Giacomo Fenocchio’s Barolo Bussia 2008 90 Di

In the more-familiar-to-most-consumers Barolo zone, Claudio Fenocchio, owner and winemaker of Giacomo Fenocchio, is following a similar path. “I am becoming more and more old-school,” he says, and the proof of that is the experimental (only 410 bottles made) 2008 Barolo Bussia he calls 90 Di. That is for the 90 days of maceration – skins and juices in constant contact, in large barrels – that he imposes on the wine. This hearkens directly back to very “old-fashioned” Barolo-making methods, when the wines commonly macerated on the skins for two months or more. As Claudio says, this is a deliberate return “to the Barolo of tradition.”

90 Di label

My palate calls it a complete success. The wine was startlingly accessible, showing huge fruit from the nose through the finish – big dried fruit and floral elements, earth, tobacco, with even hints of dried orange peel; the whole Piedmontese panoply for a young Nebbiolo. Even more impressive, the dried fruit components grew and grew in bulk and complexity as the wine opened in the glass, arguing for superior longevity and development. This wine gave every appearance of becoming one of the Barolos of legend. We can only hope he makes more of it, or makes more wines in the same style.


Prunotto’s Barolo Riserva Bussia 2008 Vigna Colonello

Similarly, Gianluca Torrengo, the winemaker at Prunotto, is making every effort to return the winery to the style and character of the wines made there in the past by another Piedmontese legend, Beppe Colla. Among his many other accomplishments, Colla (who still advises at Poderi Colla, an estate run by his daughter Federica and younger brother Tino) is credited with being, in the 1960s, the first in Piedmont to bottle cru Barolo. That was then a dramatic innovation, since Barolo orthodoxy insisted on blending Barolos not just from different crus but from different communes. In homage to that legacy, Prunotto is for the first time issuing a single-vineyard bottle of a cru it acquired in 1990: Bussia Riserva 2008 Vigna Colonello.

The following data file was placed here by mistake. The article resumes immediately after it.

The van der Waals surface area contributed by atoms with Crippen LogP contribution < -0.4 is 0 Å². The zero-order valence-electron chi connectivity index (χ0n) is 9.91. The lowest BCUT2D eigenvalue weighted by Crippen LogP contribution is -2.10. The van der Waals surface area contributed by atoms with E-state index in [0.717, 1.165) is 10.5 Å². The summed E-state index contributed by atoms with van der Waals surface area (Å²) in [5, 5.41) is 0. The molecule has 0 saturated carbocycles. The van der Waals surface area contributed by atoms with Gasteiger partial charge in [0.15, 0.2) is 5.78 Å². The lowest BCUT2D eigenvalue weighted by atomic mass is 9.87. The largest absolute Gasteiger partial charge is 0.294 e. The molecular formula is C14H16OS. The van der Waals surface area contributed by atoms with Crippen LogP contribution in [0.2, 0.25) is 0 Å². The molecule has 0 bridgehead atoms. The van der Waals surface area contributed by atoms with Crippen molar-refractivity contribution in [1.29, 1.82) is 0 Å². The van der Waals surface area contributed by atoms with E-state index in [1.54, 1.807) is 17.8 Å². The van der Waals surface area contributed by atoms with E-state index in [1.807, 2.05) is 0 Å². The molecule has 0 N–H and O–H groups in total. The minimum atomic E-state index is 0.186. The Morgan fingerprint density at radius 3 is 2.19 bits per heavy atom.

Torrengo too avows an interest in “old-school” Barolo: He has lengthened maceration times and sharply reduced the use of barriques, moving Prunotto’s wines back along more classic lines – which is where anyone who recalls Beppe Colla’s wines will think they belong. The Vigna Colonello I think a resounding success, a lovely wine, with fine balance and wondrous Nebbiolo fruit that just sings in the glass – clearly, a wine that will be very long-lived. “Typical of Bussia,” Torrengo says, “fine and strong.” Typical of classic Barolo, I say, and let’s have three cheers for that!

3 Responses to “Old Ways Are Best”

  1. Peter Bernstein Says:

    As you know I am in complete agreement over this wine and this winery.

    As for the “blending”: Marina has spoken how the locals, didn’t even want to spend for inexpensive Spanna and so the sfuso wines were, for this reason, made from non local juice. Wine was a source of cheap calories. I don’t think any of this made it into any Spanna not just cru wines. One should remember that, though labeled Spanna, they certainly had Vespolina & Uva Rara grapes being, for the most part, field blends. The DOC of Boca requires them for this reason. (However, it has been recently modified with more Nebbiolo required or permitted). Marina further told me that the aging cellars were separate. As we have both visited them, it is not hard to believe this as they are huge and hardly even used today.

  2. Ole Udsen Says:

    All hail traditional nebbiolo! Vallana is legend, of course. I seem to recall Wasserman speculating that perhaps his legendary Spannas of the 50’ies and 60’ies – in complete conformity with tradition – might from time to time have contained some southern wine (at a guess, aglianico, but possibly also negroamaro, for which there has been a significant tradition in northern Piedmont). At any rate, lovely to see that the new generation is going back to the very successful tradition.

    • Tom Maresca Says:

      Marina tells me that in addition to his cru-labelled bottled wine, her grandfather had a significant local business in vino sfuso, for which indeed he did blend other grapes, though never in the cru wines.